Each model of M4 comes with adaptive suspension and adjustable brake pedal feel. The ride is most definitely on the sporting side, but not punishingly so. It’s a stable-feeling chassis that can be adjusted to be softer or firmer based on the circumstances and preference. The cabin is well insulated and road noise in line with others in the segment.

Power: 9.5/10

Gone are the days of the magnificent-sounding but very temperamental and expensive-to-repair V8. The M4 makes use of a twin-turbocharged 3.0L inline-six-cylinder engine.

Entry into the M4 lineup comes in the form of a rear-wheel-drive model with a manual transmission making 473 hp, but the Competition model ups the ante by making 503 hp and 473 ft-lb of torque. When utilizing the default all-wheel drive configuration, the M4 Competition has no issue putting the power down in an efficient, practical manner. The 1,805-kg (3,979-lb) all-wheel-drive coupe rockets from a standstill to 100 km/h in 3.5 seconds. Its lighter rear-wheel-drive counterpart does it in 3.9.

The M4 Competition xDrive has something of a personality disorder – in a good way. Performance is highly customizable. Its advanced technology allows it to mystically shape shift with ease. Navigate through vehicle settings to deactivate the front differential and you magically unlock an entirely new world of enjoyment. All-wheel drive is the default setting, or you can choose from all-wheel drive sport or rear-wheel drive for maximum fun. By simply pushing a button, you can transition from handling like a slot car on rails to initiating big, billowy burnouts and grin-inducing power slides.

I programmed the M1 button on the steering wheel with all inputs set to be soft and supple, then set M2 to be as sporting and unrestrictive as possible. It was as if I was able to magically morph from Dr. Jekyll or Mr. Hyde at will from one set of curves to the next.

Driving Feel: 7.5/10

The M4 is available with a six-speed manual transmission, but opting for the M4 Competition xDrive results in settling for the eight-speed automatic transmission. Gear shifts are smooth in the softer settings and quite quick when sport or track modes are selected. It’s a comfortably driving car that can quickly go from feeling like a relatively serene sport coupe to closing in on supercar performance with the push of a button.

As time has gone on, M cars have become larger and more technologically advanced. Unfortunately, they also offer a less visceral driving experience. Even in its most aggressive setting, The M4’s steering is sharp and precise yet feels somewhat vague and artificial. Unlike the hydraulic systems of old where you had an immense feeling of control through your fingertips, it is becoming increasingly more difficult to gauge the threshold of grip until you’ve surpassed it.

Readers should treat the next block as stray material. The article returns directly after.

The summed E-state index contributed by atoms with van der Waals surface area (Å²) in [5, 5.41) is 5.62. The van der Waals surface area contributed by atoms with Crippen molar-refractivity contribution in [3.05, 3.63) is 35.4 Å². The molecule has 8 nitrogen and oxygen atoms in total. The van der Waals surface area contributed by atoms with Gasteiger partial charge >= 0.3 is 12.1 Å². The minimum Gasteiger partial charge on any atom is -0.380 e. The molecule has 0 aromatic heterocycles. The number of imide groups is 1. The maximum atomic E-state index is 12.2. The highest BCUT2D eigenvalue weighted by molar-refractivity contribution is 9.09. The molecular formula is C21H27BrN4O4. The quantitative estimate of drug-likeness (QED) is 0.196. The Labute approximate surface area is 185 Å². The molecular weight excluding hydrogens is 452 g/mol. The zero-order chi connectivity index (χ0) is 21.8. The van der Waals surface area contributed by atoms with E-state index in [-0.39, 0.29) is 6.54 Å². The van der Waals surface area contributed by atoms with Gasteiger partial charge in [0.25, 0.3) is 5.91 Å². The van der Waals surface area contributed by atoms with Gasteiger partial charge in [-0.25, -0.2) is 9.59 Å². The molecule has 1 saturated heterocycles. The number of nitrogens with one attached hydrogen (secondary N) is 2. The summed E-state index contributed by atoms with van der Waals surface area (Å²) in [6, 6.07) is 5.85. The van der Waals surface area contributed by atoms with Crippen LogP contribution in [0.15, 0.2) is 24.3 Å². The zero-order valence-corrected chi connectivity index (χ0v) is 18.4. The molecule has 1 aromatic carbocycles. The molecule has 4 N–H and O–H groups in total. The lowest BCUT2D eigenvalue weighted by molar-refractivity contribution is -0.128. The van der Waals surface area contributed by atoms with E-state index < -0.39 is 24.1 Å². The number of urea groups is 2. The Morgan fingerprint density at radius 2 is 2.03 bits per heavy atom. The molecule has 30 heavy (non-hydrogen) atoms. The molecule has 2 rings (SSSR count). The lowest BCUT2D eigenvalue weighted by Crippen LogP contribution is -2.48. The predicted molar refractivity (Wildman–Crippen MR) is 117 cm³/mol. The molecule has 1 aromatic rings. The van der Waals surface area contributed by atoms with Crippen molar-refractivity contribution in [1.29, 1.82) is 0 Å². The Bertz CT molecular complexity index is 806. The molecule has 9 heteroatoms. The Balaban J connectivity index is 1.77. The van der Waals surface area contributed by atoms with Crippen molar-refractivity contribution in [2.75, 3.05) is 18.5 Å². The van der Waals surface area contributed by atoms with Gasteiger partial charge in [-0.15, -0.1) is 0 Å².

Fuel Economy: 6.5/10

The M4 Competition xDrive is rated at 14.5 L/100 km in the city and 10.1 L on the highway for a combined rating of 12.5. The Audi RS 5 fares slightly better at 13.1 / 9.5 / 11.5, respectively, while the Mercedes-AMG C 63 S is rated at 13.7 / 9.1 / 11.6. Over the course of a spirited week of driving that included city commuting, highway driving, and some backroad blasts exploring all of the various drive modes and drivetrain configurations, I managed to achieve 13.4 L/100 km.

Value: 7/10

The MSRP for the M4 Competition Coupe starts at $93,385, with the option of upgrading to the rear-biased all-wheel drive system for an extra $2,500. For that money, you not only get the added benefit of poor weather drivability with all-wheel drive, but it also shaves 0.4 seconds off the zero to 100 km/h time thanks to the added traction.

The M4’s stiffest competition is no doubt from the all-wheel-drive Audi RS 5 and the rear-wheel-drive Mercedes-AMG C 63 S, which both currently have starting MSRPs of $87,900. Neither offer a manual transmission. The former makes use of a 444-hp twin-turbocharged 2.9L V6, while the latter offers the same horsepower and acceleration times as the Bimmer but boasts more torque from its simply glorious-sounding 4.0L V8. Start clicking option boxes on the online configurator and you’ll find that prices climb quickly, so choose wisely.

The Verdict

The addition of all-wheel drive to the 2022 BMW M4 Competition xDrive provides faster acceleration and better traction for poor weather, making it a proper daily driver for the automotive enthusiast. The ability to stay civil or disengage the system for some sideways shenanigans is also very enjoyable. It’s fun to drive and nicely appointed, but the vagueness in the steering and updated exterior styling both left me feeling unenthusiastic about it.

Both the Audi RS 5 and the AMG C 63 S get better fuel economy and cost less. I also feel like each one is far better looking in their own distinctive ways. Offering all-wheel drive and one of the nicest interiors in the business, I’d go with the Audi if I was dead-set on having power at all four wheels. The AMG C63 S doesn’t have the same versatility or softness of the other two, but it’s got laser-sharp handling, looks fabulous, and sounds fantastic.

Opting for the all-wheel-drive Porsche 911 Carrera will set you back an extra chunk of change, but you’ll also get a lot for the money – including better fuel economy and the option of a manual transmission. Not only is it rewarding to drive, but it’s so beautiful you’ll want to park it in your living room and stare at it all day long.

Competitors

Specifications

Engine Displacement 3.0L   Model Tested 2022 BMW M4 Competition xDrive
Engine Cylinders I6   Base Price $95,885
Peak Horsepower 503 hp   A/C Tax $100
Peak Torque 479 lb-ft   Destination Fee $2,480
Fuel Economy 14.5 / 10.1 / 12.5 L/100 km cty/hwy/cmb   Price as Tested $109,410
Cargo Space 440 L  
Optional Equipment
$10,945 – Premium Package, $6,300; Aluminum trim, $500; M Forged Double Spoke wheels, $750; Isle of Man Green Metallic paint, $895; Tartufo Merino Leather, $2,500